No criminal charges in SOCU’s Demerara Bridge feasibility study probe

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The Special Organised Crime Unit (SOCU) has determined that there is no evidence that a criminal offence was committed in relation to the award of a multi-million dollar contract for the feasibility study of the new Demerara River Bridge.

SOCU also said there was no misuse of funds in the project and that there is no evidence of collusion between the Dutch-firm which was contracted, LievenseCSO and personnel from the Public Infrastructure Ministry.

A probe conducted by the Public Procurement Commission (PPC), upon request from the People’s Progressive Party/Civic(PPP/C), had flagged Public Infrastructure Minister David Patterson for requesting from Cabinet that the $148 million contract be sole-sourced instead of being processed through the Procurement Board as the law says should be done.

As a result of the findings, the Opposition last August asked the Guyana Police Force’s Special Organised Crime Unit (SOCU) to investigate the PPC’s findings.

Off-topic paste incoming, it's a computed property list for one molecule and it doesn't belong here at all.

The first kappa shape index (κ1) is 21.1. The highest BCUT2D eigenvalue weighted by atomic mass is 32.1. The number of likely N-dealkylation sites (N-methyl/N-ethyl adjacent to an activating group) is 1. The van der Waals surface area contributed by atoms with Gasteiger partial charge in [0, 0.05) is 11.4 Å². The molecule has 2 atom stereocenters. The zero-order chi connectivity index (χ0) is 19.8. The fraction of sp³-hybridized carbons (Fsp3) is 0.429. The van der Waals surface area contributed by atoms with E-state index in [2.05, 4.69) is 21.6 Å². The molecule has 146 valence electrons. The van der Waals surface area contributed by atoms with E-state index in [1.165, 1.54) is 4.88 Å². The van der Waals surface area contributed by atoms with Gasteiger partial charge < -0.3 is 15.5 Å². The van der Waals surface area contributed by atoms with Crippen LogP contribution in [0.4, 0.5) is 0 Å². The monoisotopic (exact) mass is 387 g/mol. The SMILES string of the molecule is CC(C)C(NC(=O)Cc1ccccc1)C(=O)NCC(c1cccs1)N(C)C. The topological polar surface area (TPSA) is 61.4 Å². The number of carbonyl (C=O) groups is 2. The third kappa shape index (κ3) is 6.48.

Based on a complaint filed by then Opposition Chief Whip, Gail Teixeira, the Procurement Commission completed its investigation into the award of the contract for a feasibility study on a new Demerara River bridge and handed its report over on August 7, 2018. The report noted that several companies had bid for the project to do the feasibility study and design for the new Demerara River bridge and 12 companies had been shortlisted.

It further outlined that only two of the 12 companies had made proposals. As such, the bidding process was annulled. It added that on November 12, 2016, the Tender Administration Board approved the move for the project to be re-tendered. The project was not re-tendered; instead, Dutch company LievenseCSO was engaged by the Public Infrastructure Ministry to do the work.

Page seven of the report noted that the bid from LievenseCSO was “unsolicited”, but Patterson took the company’s proposal to Cabinet for approval, and Cabinet granted its approval for the company to be engaged. The report, on page seven, stated that monies to be spent on the project were taken from the Demerara Harbour Bridge Corporation (Asphalt Plant Accounts).